The Wheeler-Stallard Museum is run by the Aspen Historical Society in the former home of Jerome B. Wheeler, one of Aspen’s most influential early residents. The ground floor of the brick, three-story home has been refurbished to reflect how it was in the early 1890s, and a second-floor gallery shows Aspen-related exhibits.
Wheeler, who made his fortune from the Macy’s department store in New York City and became a major investor in Aspen’s silver mines, built the Queen Anne-style home on an entire block in west Aspen in 1888. He never lived there because his wife, Harriet Macy Valentine Wheeler, refused to leave their mansion in Manitou Springs.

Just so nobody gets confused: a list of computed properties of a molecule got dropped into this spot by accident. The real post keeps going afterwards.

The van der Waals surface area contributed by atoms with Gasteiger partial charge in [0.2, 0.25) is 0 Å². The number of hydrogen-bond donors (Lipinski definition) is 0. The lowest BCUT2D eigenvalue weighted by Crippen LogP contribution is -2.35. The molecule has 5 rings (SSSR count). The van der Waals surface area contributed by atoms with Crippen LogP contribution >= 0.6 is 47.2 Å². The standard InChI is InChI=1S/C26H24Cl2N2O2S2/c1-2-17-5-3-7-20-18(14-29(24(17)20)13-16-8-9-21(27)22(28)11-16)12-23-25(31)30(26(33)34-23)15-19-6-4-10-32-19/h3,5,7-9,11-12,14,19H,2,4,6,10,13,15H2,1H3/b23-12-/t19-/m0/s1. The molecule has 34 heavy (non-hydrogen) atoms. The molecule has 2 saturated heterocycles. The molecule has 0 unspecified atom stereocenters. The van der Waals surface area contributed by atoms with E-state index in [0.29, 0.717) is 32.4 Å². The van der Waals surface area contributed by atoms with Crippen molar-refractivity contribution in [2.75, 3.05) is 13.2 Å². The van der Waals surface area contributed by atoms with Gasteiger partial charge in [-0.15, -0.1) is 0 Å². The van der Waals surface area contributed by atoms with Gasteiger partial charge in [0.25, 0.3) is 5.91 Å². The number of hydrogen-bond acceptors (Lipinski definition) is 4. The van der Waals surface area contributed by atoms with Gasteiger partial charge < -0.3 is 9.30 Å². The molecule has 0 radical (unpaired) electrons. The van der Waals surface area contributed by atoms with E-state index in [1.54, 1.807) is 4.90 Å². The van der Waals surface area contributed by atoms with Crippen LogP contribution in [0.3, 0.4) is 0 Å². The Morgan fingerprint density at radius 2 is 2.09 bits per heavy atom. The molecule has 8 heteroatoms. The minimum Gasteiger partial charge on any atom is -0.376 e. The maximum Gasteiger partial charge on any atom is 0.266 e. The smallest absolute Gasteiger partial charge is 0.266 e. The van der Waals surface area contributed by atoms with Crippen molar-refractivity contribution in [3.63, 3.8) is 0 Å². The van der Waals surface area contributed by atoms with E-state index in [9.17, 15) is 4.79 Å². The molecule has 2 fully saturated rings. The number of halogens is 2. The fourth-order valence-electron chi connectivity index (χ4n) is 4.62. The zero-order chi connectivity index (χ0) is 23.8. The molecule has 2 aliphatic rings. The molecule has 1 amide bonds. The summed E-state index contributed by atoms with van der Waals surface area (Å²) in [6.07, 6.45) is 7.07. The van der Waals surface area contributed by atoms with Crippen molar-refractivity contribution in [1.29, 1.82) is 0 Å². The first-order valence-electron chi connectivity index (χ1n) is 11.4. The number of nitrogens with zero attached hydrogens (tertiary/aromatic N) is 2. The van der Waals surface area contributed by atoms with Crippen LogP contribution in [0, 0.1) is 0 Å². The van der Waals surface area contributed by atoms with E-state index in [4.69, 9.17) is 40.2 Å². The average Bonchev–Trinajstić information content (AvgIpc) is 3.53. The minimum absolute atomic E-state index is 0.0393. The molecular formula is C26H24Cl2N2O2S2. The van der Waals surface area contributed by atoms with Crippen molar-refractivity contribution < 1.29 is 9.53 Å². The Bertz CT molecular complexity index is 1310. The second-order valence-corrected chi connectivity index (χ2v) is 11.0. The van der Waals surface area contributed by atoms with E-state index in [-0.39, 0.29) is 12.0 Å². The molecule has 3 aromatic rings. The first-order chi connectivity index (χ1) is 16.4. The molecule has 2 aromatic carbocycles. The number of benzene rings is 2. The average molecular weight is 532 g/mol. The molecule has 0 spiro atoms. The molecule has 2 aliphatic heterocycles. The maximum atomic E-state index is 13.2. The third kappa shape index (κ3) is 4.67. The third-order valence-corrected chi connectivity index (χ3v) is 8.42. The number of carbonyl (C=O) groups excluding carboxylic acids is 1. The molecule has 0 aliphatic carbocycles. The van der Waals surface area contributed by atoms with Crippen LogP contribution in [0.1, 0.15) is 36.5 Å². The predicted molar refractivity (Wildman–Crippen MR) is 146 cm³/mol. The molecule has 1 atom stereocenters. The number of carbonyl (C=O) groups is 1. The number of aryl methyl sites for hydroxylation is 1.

Edgar and Mary Ella Stallard moved into the house in 1905 when it stood empty and abandoned after the silver crash of 1893 had decimated the Aspen economy and Wheeler’s fortune. Edgar Stallard was an Aspen real estate agent who had taken the job of manager of the Wheeler Opera House in 1904.
The Stallards bought the home in 1917 from a rancher who had claimed it for back taxes, and Mary Ella Stallard lived there until the early 1940s. It was acquired in 1945 by the Chicago industrialist Walter Paepcke, who formed the Aspen Skiing Co. and created the Aspen Music Festival. The historical society acquired the property in 1969.